The OO-Method is fully supported by the ONME Execution tools. OlivaNova Modeler allows Conceptual Models to be defined. It manages a high-level repository of OASIS formal specifications that can be validated to ensure they are correct, complete and non-ambiguous. OlivaNova Transformation Engines implement the Execution Model for different platforms and programming languages by assigning the quoted coding pattern (a software representation) to each conceptual pattern, so as to automatically produce applications that are functionally equivalent to the conceptual models used as input.
In essence, this constitutes a full, operative implementation of the modern MDA proposal where, in terms of MDA terminology, an automated environment is provided for PIM-PSM transformations, with the Conceptual Schema being the PIM and the resulting software process the PSM.
OO-Method and its implementation as ONME allow for the rapid and automated development of applications directly from models. It has been successfully applied in industrial contexts such as warehouse management, utilities management and a billing system for a water supplier firm, apartment rental and time-sharing and a managerial accounting system.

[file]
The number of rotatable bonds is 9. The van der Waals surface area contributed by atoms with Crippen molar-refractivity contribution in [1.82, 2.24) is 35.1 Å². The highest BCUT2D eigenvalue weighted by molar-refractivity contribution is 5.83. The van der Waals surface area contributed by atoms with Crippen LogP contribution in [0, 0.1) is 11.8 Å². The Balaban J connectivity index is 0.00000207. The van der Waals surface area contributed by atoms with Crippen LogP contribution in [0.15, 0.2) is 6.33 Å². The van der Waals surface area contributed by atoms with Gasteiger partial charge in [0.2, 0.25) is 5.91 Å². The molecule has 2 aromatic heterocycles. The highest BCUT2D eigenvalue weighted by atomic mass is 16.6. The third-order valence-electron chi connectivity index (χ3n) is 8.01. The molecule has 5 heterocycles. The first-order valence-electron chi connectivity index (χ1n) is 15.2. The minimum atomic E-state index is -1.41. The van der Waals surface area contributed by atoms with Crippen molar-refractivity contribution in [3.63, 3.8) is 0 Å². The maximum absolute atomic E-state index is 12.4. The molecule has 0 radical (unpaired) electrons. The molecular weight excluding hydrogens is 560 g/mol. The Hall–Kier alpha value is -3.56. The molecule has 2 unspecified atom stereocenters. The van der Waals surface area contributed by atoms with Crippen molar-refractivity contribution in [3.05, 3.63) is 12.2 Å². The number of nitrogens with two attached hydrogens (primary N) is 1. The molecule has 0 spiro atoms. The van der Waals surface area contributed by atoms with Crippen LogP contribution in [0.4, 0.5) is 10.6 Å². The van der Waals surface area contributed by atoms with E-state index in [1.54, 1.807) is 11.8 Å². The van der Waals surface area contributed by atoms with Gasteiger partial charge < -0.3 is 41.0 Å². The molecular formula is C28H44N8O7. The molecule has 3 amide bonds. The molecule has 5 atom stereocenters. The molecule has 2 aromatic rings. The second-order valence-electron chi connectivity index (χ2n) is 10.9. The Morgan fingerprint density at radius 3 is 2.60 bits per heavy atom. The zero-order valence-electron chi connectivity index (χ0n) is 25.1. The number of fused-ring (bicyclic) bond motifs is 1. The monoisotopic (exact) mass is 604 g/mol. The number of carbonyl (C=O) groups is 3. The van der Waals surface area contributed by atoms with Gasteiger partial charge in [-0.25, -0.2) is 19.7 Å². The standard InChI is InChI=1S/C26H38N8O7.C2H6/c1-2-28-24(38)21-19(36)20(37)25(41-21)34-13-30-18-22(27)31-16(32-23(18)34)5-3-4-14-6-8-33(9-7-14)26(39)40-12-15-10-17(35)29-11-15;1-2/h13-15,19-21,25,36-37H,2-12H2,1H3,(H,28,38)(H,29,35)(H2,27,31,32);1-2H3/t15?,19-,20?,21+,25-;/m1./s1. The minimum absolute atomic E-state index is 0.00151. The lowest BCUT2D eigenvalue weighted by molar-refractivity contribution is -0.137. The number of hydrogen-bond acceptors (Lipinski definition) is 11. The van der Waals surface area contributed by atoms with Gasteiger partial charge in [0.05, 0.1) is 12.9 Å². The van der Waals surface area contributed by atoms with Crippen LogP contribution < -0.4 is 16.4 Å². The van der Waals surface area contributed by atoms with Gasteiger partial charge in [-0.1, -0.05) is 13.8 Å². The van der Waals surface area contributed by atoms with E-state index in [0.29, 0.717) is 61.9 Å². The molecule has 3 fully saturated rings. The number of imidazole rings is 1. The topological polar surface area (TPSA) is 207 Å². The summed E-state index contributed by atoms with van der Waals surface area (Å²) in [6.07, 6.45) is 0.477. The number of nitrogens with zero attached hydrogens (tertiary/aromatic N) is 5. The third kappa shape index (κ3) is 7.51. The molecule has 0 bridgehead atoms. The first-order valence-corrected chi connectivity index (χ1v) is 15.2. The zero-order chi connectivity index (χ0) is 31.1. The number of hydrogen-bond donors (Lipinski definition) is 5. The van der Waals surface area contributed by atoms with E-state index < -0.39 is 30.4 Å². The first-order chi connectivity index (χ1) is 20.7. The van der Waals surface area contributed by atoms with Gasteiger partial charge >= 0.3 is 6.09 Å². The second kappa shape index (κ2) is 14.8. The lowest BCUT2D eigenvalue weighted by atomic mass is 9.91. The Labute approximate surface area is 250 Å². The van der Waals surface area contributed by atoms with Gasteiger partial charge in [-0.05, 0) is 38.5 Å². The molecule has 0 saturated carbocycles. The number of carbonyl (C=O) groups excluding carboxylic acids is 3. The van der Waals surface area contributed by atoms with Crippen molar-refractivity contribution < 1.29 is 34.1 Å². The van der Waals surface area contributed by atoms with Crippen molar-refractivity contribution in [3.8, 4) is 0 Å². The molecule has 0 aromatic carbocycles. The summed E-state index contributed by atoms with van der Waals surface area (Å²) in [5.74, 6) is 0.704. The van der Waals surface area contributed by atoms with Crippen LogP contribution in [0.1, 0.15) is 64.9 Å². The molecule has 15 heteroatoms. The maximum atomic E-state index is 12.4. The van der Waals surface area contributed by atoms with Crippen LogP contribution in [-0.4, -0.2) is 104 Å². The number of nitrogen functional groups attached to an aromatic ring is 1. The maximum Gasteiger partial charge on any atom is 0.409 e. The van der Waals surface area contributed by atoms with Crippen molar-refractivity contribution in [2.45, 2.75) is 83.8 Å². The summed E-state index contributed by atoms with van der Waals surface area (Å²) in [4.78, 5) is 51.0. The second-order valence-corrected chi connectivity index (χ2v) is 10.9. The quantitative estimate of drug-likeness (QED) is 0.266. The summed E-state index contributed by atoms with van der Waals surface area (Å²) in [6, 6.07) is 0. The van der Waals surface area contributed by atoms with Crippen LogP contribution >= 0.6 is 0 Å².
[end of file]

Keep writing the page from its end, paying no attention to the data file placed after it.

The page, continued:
Future work in cooperation with the OO-Method research group at the Technical University of Valencia will include:
- decorating Conceptual Models with so-called design models so as to produce applications that not only work as specified but also meet appearance requirements
- raising the level of abstraction to include Requirements Models as a step prior to the definition of Conceptual Models, and automating the generation of Conceptual Models from Requirements Models
- including an Organisational Modelling layer on top of the Conceptual Modelling layer and automating the generation of Requirements Models (or even Conceptual Models) directly from Organisational Models
- defining quality metrics to assess the quality of Conceptual Models.
Oscar Pastor, Universidad Politécnica de Valencia/SpaRCIM
Tel: +34 96 387 73 50
Juan Carlos Molina, Emilio Iborra, CARE Technologies S.A., Spain
Tel: +34 96 643 55 55
E-mail: jcmolinacare-t.com, eiborracare-t.com